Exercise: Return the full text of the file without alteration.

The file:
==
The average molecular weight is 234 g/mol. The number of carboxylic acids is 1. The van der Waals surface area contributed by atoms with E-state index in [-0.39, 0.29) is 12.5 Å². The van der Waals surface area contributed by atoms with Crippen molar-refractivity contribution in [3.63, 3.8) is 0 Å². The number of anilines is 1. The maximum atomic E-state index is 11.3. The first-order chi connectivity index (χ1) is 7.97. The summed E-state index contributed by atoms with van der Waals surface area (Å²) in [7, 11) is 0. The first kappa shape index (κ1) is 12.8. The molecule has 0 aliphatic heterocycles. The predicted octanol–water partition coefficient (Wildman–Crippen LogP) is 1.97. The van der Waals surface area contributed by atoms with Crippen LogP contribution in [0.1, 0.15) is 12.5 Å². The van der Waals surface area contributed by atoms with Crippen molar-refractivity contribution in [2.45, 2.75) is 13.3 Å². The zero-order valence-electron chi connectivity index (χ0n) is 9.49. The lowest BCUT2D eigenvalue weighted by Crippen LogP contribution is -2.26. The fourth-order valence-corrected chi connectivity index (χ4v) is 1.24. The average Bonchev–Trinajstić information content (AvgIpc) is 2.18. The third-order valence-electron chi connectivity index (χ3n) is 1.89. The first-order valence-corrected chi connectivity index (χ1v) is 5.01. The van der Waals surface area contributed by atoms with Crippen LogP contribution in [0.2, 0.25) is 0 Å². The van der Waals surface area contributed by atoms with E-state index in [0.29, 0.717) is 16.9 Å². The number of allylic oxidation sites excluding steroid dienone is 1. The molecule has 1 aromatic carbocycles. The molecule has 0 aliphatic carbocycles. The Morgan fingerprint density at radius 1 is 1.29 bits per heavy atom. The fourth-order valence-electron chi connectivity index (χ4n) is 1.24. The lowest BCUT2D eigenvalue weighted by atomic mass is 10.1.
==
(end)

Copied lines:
The average molecular weight is 234 g/mol. The number of carboxylic acids is 1. The van der Waals surface area contributed by atoms with E-state index in [-0.39, 0.29) is 12.5 Å². The van der Waals surface area contributed by atoms with Crippen molar-refractivity contribution in [3.63, 3.8) is 0 Å². The number of anilines is 1. The maximum atomic E-state index is 11.3. The first-order chi connectivity index (χ1) is 7.97. The summed E-state index contributed by atoms with van der Waals surface area (Å²) in [7, 11) is 0. The first kappa shape index (κ1) is 12.8. The molecule has 0 aliphatic heterocycles. The predicted octanol–water partition coefficient (Wildman–Crippen LogP) is 1.97. The van der Waals surface area contributed by atoms with Crippen LogP contribution in [0.1, 0.15) is 12.5 Å². The van der Waals surface area contributed by atoms with Crippen molar-refractivity contribution in [2.45, 2.75) is 13.3 Å². The zero-order valence-electron chi connectivity index (χ0n) is 9.49. The lowest BCUT2D eigenvalue weighted by Crippen LogP contribution is -2.26. The fourth-order valence-corrected chi connectivity index (χ4v) is 1.24. The average Bonchev–Trinajstić information content (AvgIpc) is 2.18. The third-order valence-electron chi connectivity index (χ3n) is 1.89. The first-order valence-corrected chi connectivity index (χ1v) is 5.01. The van der Waals surface area contributed by atoms with Crippen LogP contribution in [0.2, 0.25) is 0 Å². The van der Waals surface area contributed by atoms with E-state index in [0.29, 0.717) is 16.9 Å². The number of allylic oxidation sites excluding steroid dienone is 1. The molecule has 1 aromatic carbocycles. The molecule has 0 aliphatic carbocycles. The Morgan fingerprint density at radius 1 is 1.29 bits per heavy atom. The fourth-order valence-electron chi connectivity index (χ4n) is 1.24. The lowest BCUT2D eigenvalue weighted by atomic mass is 10.1.